Navigate the Unknown: Implications of Grid-Cells “Mental Travel” in Vicarious Trial and Error

  • Diogo Santos-Pata
  • Riccardo Zucca
  • Paul F. M. J. Verschure
Conference paper
Part of the Lecture Notes in Computer Science book series (LNCS, volume 9793)

Abstract

Rodents are able to navigate within dynamic environments by constantly adapting to their surroundings. Hippocampal place-cells encode the animals current location and fire in sequences during path planning events. Place-cells receive excitatory inputs from grid-cells whose metric system constitute a powerful mechanism for vector based navigation for both known and unexplored locations. However, neither the purpose or the behavioral consequences of such mechanism are fully understood. During early exploration of a maze with multiple discrimination points, rodents typically manifest a conflict-like behavior consisting of alternating head movements from one arm of the maze to the other be- fore making a choice, a behavior which is called vicarious trial and error (VTE). Here, we suggest that VTE is modulated by the learning process between spatial- and reward-tuned neuronal populations. We present a hippocampal model of place- and grid-cells for both space representation and mental travel that we used to control a robot solving a foraging task. We show that place-cells are able to represent the agents current location, whereas grid-cells encode the robots movement in space and project their activity over unexplored paths. Our results suggest a tight interaction between spatial and reward related neuronal activity in defining VTE behavior.

Keywords

Biomimetics Navigation Grid-cells Mental travel VTE 

References

  1. 1.
    Hafting, T., et al.: Microstructure of a spatial map in the entorhinal cortex. Nature 436(7052), 801–806 (2005)CrossRefGoogle Scholar
  2. 2.
    Pata, D.S., Escuredo, A., Lallée, S., Verschure, P.F.M.J.: Hippocampal based model reveals the distinct roles of dentate gyrus and CA3 during robotic spatial navigation. In: Duff, A., Lepora, N.F., Mura, A., Prescott, T.J., Verschure, P.F.M.J. (eds.) Living Machines 2014. LNCS, vol. 8608, pp. 273–283. Springer, Heidelberg (2014)Google Scholar
  3. 3.
    Maffei, G., Santos-Pata, D., Marcos, E., Sanchez-Fibla, M., Verschure, P.F.: An embodied biologically constrained model of foraging: from classical and operant conditioning to adaptive real-world behavior in DAC-X. Neural Netw. 72, 88–108 (2015)CrossRefGoogle Scholar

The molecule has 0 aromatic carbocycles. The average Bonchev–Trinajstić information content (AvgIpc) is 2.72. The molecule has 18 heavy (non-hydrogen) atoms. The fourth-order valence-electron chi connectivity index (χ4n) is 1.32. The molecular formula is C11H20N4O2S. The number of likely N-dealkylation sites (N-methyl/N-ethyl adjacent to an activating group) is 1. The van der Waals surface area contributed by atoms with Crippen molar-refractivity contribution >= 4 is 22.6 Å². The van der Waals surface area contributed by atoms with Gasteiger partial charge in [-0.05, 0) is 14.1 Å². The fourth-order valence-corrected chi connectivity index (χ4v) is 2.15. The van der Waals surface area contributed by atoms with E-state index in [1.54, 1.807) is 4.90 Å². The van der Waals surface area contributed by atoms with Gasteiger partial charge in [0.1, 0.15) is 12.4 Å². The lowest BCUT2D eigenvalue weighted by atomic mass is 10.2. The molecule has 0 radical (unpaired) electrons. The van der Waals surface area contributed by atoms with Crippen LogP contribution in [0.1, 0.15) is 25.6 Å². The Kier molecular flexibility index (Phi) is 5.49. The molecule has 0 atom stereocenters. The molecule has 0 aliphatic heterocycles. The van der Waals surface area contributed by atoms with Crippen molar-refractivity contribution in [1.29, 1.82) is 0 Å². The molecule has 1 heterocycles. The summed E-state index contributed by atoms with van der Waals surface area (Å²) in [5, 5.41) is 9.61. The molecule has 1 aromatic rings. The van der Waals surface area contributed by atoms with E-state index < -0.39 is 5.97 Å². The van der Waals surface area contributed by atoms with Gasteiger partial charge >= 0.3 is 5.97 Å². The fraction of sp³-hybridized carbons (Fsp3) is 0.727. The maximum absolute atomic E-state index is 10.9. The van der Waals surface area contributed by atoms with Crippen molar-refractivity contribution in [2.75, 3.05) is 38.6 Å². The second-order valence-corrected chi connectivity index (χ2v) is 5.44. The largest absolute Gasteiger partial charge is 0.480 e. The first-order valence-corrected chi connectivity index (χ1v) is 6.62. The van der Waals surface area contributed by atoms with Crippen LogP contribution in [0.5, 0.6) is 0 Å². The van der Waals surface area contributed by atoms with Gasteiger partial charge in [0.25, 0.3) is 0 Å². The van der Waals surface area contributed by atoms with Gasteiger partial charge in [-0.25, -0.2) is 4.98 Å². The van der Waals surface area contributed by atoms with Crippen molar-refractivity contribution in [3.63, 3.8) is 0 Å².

4. 4.
    Domnisoru, C., Kinkhabwala, A.A., Tank, D.W.: Membrane potential dynamics of grid cells. Nature 495(7440), 199–204 (2013)CrossRefGoogle Scholar
  5. 5.
    Johnson, A., David Redish, A.: Neural ensembles in CA3 transiently encode paths forward of the animal at a decision point. J. Neurosci. 27(45), 12176–12189 (2007)CrossRefGoogle Scholar
  6. 6.
    Guanella, A., Kiper, D., Verschure, P.: A model of grid cells based on a twisted torus topology. Int. J. Neural Syst. 17(04), 231–240 (2007)CrossRefGoogle Scholar
  7. 7.
    Brun, V.H., et al.: Progressive increase in grid scale from dorsal to ventral medial entorhinal cortex. Hippocampus 18(12), 1200–1212 (2008)MathSciNetCrossRefGoogle Scholar
  8. 8.
    Tolman, E.C.: Cognitive maps in rats and men. Psychol. Rev. 55(4), 189 (1948)CrossRefGoogle Scholar
  9. 9.
    Redish, A.D.: Vicarious trial and error. Nat. Rev. Neurosci. 17(3), 147–159 (2016)CrossRefGoogle Scholar
  10. 10.
    Sanders, H., et al.: Grid cells and place cells: an integrated view of their navigational and memory function. Trends Neurosci. 38(12), 763–775 (2015)CrossRefGoogle Scholar
  11. 11.
    Bush, D., et al.: Using grid cells for navigation. Neuron 87(3), 507–520 (2015)CrossRefGoogle Scholar
  12. 12.
    van der Meer, M.A., et al.: Triple dissociation of information processing in dorsal striatum, ventral striatum, and hippocampus on a learned spatial decision task. Neuron 67(1), 25–32 (2010)CrossRefGoogle Scholar
  13. 13.
    Hebb, D.O.: The Organization of Behavior: A Neuropsychological Theory. Psychology Press, New York (2005)Google Scholar
  14. 14.
    de Almeida, L., Idiart, M., Lisman, J.E.: The input output transformation of the hippocampal granule cells: from grid cells to place fields. J. Neurosci. 29(23), 7504–7512 (2009)CrossRefGoogle Scholar
  15. 15.
    O’Keefe, J., Dostrovsky, J.: The hippocampus as a spatial map. Preliminary evidence from unit activity in the freely-moving rat. Brain Res. 34(1), 171–175 (1971)CrossRefGoogle Scholar
  16. 16.
    Yoon, K.J., et al.: Specific evidence of low-dimensional continuous attractor dynamics in grid cells. Nat. Neurosci. 16(8), 1077–1084 (2013)CrossRefGoogle Scholar
  17. 17.
    Pfeiffer, B.E., Foster, D.J.: Hippocampal place-cell sequences depict future paths to remembered goals. Nature 497(7447), 74–79 (2013)CrossRefGoogle Scholar
  18. 18.
    Taube, J.S., Muller, R.U., Ranck, J.B.: Head-direction cells recorded from the postsubiculum in freely moving rats. I. Description and quantitative analysis. J. Neurosci. 10(2), 420–435 (1990)Google Scholar

Copyright information

© Springer International Publishing Switzerland 2016

Authors and Affiliations

  • Diogo Santos-Pata
    • 1
  • Riccardo Zucca
    • 1
  • Paul F. M. J. Verschure
    • 1
    • 2
  1. 1.Universitat Pompeu Fabra, SPECS group, N-RASBarcelonaSpain
  2. 2.ICREABarcelonaSpain

Personalised recommendations